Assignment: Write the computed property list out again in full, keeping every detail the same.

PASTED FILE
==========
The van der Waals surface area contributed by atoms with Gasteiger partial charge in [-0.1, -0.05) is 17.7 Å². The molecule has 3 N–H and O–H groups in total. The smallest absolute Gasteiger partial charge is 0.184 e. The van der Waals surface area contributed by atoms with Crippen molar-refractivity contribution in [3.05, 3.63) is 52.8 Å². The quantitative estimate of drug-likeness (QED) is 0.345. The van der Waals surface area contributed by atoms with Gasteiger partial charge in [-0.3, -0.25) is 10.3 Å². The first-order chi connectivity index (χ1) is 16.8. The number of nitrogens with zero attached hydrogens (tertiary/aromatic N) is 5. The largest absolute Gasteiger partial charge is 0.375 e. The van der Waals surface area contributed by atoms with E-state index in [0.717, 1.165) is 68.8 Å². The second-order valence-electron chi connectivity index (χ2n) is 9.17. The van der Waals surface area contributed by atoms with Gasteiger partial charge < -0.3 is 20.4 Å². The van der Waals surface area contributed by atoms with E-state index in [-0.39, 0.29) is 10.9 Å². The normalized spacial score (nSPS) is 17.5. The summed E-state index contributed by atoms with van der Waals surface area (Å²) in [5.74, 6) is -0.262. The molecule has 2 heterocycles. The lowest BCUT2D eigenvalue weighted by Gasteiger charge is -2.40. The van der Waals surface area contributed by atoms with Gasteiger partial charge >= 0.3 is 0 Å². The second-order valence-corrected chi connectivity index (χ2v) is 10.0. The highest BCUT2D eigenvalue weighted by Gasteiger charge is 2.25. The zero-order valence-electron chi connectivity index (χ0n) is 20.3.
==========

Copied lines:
The van der Waals surface area contributed by atoms with Gasteiger partial charge in [-0.1, -0.05) is 17.7 Å². The molecule has 3 N–H and O–H groups in total. The smallest absolute Gasteiger partial charge is 0.184 e. The van der Waals surface area contributed by atoms with Crippen molar-refractivity contribution in [3.05, 3.63) is 52.8 Å². The quantitative estimate of drug-likeness (QED) is 0.345. The van der Waals surface area contributed by atoms with Gasteiger partial charge in [-0.3, -0.25) is 10.3 Å². The first-order chi connectivity index (χ1) is 16.8. The number of nitrogens with zero attached hydrogens (tertiary/aromatic N) is 5. The largest absolute Gasteiger partial charge is 0.375 e. The van der Waals surface area contributed by atoms with E-state index in [0.717, 1.165) is 68.8 Å². The second-order valence-electron chi connectivity index (χ2n) is 9.17. The van der Waals surface area contributed by atoms with Gasteiger partial charge < -0.3 is 20.4 Å². The van der Waals surface area contributed by atoms with E-state index in [-0.39, 0.29) is 10.9 Å². The normalized spacial score (nSPS) is 17.5. The summed E-state index contributed by atoms with van der Waals surface area (Å²) in [5.74, 6) is -0.262. The molecule has 2 heterocycles. The lowest BCUT2D eigenvalue weighted by Gasteiger charge is -2.40. The van der Waals surface area contributed by atoms with Gasteiger partial charge >= 0.3 is 0 Å². The second-order valence-corrected chi connectivity index (χ2v) is 10.0. The highest BCUT2D eigenvalue weighted by Gasteiger charge is 2.25. The zero-order valence-electron chi connectivity index (χ0n) is 20.3.